b) Ambient Displays
(1) - Parallel to TUIs, ambient information systems were introduced as systems that visualize abstract interpretations of data in the environment or the user’s periphery of attention
Ambient systems “present information within a space through subtle changes in light, sound, and movement, which can be processed in the background of awareness”
(2) - Early ambient systems, such as ambientRoom , Audio Aura  and “The Information Percolator”  focused primarily on showing digital information through output modalities that integrate into the environment.
They leverage ambient light, auditory sound cues and output, such as water fountains, to visualize and provide peripheral awareness on peoples’ activities, information or social connections.
(3) - Cubble , for example, uses a cube that lights up, vibrates or heats up to allow people in a long-distance relationship to communicate. Similar moveable artifacts are the moving post-it notes by Probst et al.  that can be placed in the periphery and can be activated to draw people’s attention when needed.
Often, these ambient systems rely on ephemeral interfaces  that have a strong temporal focus and use tangible output that appeals to human senses, e.g., sound, air, light, or water.
(4) However, ambient displays are frequently used as passive portals into the digital space that do not encode complex data that can be tailored and appropriated by end-users as part of a data exploration.
c) Physical Visualizations
Such a data physicalization encodes data in its geometry or material properties
Many physical visualizations focus on a direct mapping between the data and representations.
A second class of physical visualizations are data sculptures
, which encode data using aesthetic features that push the
physicalization beyond a mere representation of the data, to
an artifact with sociocultural significance. An example of a
data sculpture is the Water Lamp , which encodes physical
bits as light-based water ripples
All of these examples show the potential for mapping everyday objects onto socially meaningful events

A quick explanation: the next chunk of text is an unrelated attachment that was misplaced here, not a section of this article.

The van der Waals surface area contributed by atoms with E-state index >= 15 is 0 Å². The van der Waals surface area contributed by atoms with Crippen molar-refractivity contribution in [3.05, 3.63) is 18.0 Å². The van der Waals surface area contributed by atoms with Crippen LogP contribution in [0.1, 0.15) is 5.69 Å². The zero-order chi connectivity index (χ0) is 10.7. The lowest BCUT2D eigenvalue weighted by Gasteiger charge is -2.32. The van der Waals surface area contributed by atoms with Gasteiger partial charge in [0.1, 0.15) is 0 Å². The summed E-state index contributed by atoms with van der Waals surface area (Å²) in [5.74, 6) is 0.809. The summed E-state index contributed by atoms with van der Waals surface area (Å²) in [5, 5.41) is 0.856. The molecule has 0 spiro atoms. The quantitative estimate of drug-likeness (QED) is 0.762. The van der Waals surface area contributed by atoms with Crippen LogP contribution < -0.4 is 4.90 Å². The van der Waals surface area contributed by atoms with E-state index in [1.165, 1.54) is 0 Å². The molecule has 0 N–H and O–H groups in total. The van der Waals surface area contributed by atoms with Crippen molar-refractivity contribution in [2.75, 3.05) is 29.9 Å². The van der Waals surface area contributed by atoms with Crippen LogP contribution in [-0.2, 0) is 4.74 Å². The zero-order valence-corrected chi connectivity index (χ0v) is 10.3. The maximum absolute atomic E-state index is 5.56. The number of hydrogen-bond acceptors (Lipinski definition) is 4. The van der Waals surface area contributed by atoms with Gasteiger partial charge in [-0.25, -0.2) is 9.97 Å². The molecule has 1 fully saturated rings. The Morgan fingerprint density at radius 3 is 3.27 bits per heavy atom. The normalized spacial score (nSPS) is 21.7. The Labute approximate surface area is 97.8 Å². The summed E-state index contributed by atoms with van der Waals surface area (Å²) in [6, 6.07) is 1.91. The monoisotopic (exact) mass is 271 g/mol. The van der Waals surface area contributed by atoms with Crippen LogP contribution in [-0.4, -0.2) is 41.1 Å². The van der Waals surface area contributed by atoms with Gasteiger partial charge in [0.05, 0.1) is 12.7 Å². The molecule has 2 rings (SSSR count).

However, existing visualizations either focus on personal abstract representations that are not necessarily connected to the original data (data sculptures), or move the data sense making problem into the real world (physicalizations).
More research is needed to determine how physical visualizations can be used to
(i) enable users to explore and interrogate data themselves, and (ii) elicit interest to spawn actionable insights about data.
d) Pipe-Based End-User Configuration
Previous work has proposed ‘pipe-based’ end-user programming
to configure or program interfaces through a visual editor
that allows users to connect object by drawing pipes
2.Physikit decouples the input from the tangible cubes and adopts this pipe-based configuration concept to allow users to connect the sensor data to the cubes and configure the visualization from their mobile device.
The pipe-based approach was chosen because of the
clearly defined input and output space of the toolkit
AIMS AND OBJECTIVES
a) Physical Visualization
Physikit provides physical and embedded ambient data visualizations
(PhysiCubes), which visualize one unique data
source through physical dynamic output
This notion of an atomic visualization ensures that the cube communicates the data source in an unambiguous output
format as set up by the user
Each PhysiCube visualization has an output range from 0 to the maximum value of the output visualization. Sensed input data is mapped to the output range of the visualization.
a. Independent of the physical visualization that is built into the
PhysiCube, each cube has the ability to visualize the data
through three different input-to-output mappings:
. Continuous: the sensed data is mapped linearly and continuously to the output of the visualization.
Relative: the output of the cube shows relative changes
in the data. Relative changes occur in both positive and
negative directions, signaling changing trends in data.
Alert: the configured output of the PhysiCube visualizes
an event when a threshold value that is set by the user is